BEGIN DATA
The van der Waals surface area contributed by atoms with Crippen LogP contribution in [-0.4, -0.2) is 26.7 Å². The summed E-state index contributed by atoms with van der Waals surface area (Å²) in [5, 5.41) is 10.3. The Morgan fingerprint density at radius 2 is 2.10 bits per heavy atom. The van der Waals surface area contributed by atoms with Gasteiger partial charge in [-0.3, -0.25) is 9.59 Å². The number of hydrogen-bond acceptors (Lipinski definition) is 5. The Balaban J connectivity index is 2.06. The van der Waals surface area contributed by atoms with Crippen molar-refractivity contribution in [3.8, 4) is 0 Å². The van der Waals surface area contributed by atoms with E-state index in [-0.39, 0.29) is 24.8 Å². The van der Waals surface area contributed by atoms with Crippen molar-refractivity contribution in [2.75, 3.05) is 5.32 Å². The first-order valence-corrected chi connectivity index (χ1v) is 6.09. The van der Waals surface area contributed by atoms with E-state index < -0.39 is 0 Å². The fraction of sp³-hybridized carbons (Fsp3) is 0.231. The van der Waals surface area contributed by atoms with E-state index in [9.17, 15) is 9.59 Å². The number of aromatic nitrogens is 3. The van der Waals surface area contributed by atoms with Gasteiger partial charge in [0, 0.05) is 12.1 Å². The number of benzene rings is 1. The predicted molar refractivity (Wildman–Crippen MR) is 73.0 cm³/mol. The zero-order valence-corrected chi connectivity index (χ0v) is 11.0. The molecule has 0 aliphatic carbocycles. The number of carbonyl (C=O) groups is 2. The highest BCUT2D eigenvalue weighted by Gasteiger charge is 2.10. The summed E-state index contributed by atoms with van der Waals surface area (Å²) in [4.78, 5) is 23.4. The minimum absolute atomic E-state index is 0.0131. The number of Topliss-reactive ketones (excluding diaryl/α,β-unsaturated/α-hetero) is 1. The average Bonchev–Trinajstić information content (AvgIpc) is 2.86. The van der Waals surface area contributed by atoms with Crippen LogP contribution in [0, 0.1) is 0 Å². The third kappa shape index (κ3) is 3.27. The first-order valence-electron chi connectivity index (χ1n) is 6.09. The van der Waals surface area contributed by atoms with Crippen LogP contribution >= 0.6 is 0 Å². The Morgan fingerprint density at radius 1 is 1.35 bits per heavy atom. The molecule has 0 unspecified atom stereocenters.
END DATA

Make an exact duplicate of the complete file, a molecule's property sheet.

The van der Waals surface area contributed by atoms with Crippen LogP contribution in [-0.4, -0.2) is 26.7 Å². The summed E-state index contributed by atoms with van der Waals surface area (Å²) in [5, 5.41) is 10.3. The Morgan fingerprint density at radius 2 is 2.10 bits per heavy atom. The van der Waals surface area contributed by atoms with Gasteiger partial charge in [-0.3, -0.25) is 9.59 Å². The number of hydrogen-bond acceptors (Lipinski definition) is 5. The Balaban J connectivity index is 2.06. The van der Waals surface area contributed by atoms with Crippen molar-refractivity contribution in [3.8, 4) is 0 Å². The van der Waals surface area contributed by atoms with E-state index in [-0.39, 0.29) is 24.8 Å². The van der Waals surface area contributed by atoms with Crippen molar-refractivity contribution in [2.75, 3.05) is 5.32 Å². The first-order valence-corrected chi connectivity index (χ1v) is 6.09. The van der Waals surface area contributed by atoms with E-state index < -0.39 is 0 Å². The fraction of sp³-hybridized carbons (Fsp3) is 0.231. The van der Waals surface area contributed by atoms with E-state index in [9.17, 15) is 9.59 Å². The number of aromatic nitrogens is 3. The van der Waals surface area contributed by atoms with Gasteiger partial charge in [0, 0.05) is 12.1 Å². The number of benzene rings is 1. The predicted molar refractivity (Wildman–Crippen MR) is 73.0 cm³/mol. The zero-order valence-corrected chi connectivity index (χ0v) is 11.0. The molecule has 0 aliphatic carbocycles. The number of carbonyl (C=O) groups is 2. The highest BCUT2D eigenvalue weighted by Gasteiger charge is 2.10. The summed E-state index contributed by atoms with van der Waals surface area (Å²) in [4.78, 5) is 23.4. The minimum absolute atomic E-state index is 0.0131. The number of Topliss-reactive ketones (excluding diaryl/α,β-unsaturated/α-hetero) is 1. The average Bonchev–Trinajstić information content (AvgIpc) is 2.86. The van der Waals surface area contributed by atoms with Crippen LogP contribution in [0, 0.1) is 0 Å². The third kappa shape index (κ3) is 3.27. The first-order valence-electron chi connectivity index (χ1n) is 6.09. The van der Waals surface area contributed by atoms with Crippen LogP contribution >= 0.6 is 0 Å². The Morgan fingerprint density at radius 1 is 1.35 bits per heavy atom. The molecule has 0 unspecified atom stereocenters.